The resounding response was exactly what any science fiction fan would have hoped to hear. We have try to get there.
“If somebody finds a real Earth-like planet within a few light years, my reaction is, lets start building a spacecraft,” said Cornell astronomer Steve Squyres, the lead investigator on the Mars Exploration Rover.
“Look,” said Didier Queloz, an exoplanet researcher at the University of Cambridge, “it took the human species ten thousand years to spread across the Earth. When I came here, it took me eight hours by plane to cross the Atlantic ocean. Maybe we need another hundred, or a thousand years, but it doesn’t seem so crazy to think we’ll be sending probes to these nearby planets. There is no fundamental limitation but the time.”
Batalha agrees. “Once we know that there’s life—once we can point to a star in the sky and say there’s life there—I personally think we’re going to figure out how to get to it.”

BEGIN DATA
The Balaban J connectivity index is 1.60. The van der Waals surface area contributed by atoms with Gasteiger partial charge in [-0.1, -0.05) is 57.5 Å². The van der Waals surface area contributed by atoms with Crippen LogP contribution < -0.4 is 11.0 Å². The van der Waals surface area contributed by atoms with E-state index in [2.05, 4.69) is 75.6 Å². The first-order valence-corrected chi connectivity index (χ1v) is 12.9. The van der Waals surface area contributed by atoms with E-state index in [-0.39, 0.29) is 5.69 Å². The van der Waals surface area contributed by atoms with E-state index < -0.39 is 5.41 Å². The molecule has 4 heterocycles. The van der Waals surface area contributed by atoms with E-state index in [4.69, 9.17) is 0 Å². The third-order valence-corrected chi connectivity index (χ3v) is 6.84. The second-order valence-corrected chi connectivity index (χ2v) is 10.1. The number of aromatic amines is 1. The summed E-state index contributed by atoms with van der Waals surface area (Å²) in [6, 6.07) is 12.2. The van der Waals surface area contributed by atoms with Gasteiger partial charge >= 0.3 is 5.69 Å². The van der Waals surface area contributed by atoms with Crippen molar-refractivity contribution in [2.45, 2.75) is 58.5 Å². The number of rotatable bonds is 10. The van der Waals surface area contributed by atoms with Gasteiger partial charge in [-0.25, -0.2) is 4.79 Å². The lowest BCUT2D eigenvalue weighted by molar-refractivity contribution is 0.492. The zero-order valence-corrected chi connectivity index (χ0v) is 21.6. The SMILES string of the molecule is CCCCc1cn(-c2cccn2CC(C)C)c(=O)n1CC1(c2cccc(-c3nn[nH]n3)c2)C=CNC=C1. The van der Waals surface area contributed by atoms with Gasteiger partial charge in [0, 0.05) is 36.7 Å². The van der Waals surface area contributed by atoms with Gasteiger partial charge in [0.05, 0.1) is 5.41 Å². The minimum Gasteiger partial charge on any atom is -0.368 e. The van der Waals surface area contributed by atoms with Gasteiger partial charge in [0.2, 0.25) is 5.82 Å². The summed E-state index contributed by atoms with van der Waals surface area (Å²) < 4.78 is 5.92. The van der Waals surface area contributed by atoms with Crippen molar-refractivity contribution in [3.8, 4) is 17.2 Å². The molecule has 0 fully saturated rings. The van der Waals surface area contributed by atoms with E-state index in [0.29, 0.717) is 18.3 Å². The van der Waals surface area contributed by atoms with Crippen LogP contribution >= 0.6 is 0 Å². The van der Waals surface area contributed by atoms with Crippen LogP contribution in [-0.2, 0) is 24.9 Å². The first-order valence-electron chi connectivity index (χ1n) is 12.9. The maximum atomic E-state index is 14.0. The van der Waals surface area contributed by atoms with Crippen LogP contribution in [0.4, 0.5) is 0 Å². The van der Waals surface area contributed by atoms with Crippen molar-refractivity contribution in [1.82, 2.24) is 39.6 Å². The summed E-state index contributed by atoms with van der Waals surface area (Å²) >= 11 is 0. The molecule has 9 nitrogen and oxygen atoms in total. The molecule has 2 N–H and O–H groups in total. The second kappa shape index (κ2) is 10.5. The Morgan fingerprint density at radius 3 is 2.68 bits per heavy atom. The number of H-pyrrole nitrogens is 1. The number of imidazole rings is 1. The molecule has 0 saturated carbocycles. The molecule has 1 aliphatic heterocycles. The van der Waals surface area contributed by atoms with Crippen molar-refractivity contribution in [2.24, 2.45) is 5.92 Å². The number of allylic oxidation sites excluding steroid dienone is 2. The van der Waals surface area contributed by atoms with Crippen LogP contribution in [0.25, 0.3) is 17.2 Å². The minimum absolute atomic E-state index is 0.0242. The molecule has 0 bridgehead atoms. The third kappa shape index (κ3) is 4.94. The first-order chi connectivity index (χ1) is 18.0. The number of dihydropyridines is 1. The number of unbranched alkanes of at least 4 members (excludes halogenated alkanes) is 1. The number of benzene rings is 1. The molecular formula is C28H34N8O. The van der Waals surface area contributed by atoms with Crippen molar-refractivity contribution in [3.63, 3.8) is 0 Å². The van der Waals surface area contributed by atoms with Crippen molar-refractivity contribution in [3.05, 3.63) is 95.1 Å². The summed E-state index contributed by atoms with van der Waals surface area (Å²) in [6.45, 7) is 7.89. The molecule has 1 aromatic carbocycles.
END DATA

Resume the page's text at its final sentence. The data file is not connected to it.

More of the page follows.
A manned interstellar voyage would almost certainly be a multigenerational trip. In a world that seems increasingly obsessed with instant gratification, it can be hard to imagine people sacrificing their lives for a journey they’d never see the end of. And yet, as Ann Druyan, co-writer and producer of Cosmos pointed out, everyone involved with exoplanet discovery today is a multigenerational thinker.
“Only seventy five to eighty years ago, the notion that there were other worlds circling stars was not even, scientifically, a respectable position to take,” she said. “And here we are today, engaged in multigenerational projects.”
“Look at cathedrals,” Queloz said. “Most people who first built them didn’t think they’d see the end. I think we’re building cathedrals—science is a modern way of expressing that. I think as a species, we’re used to working together, teaming together, and it’s in our genes to do this.”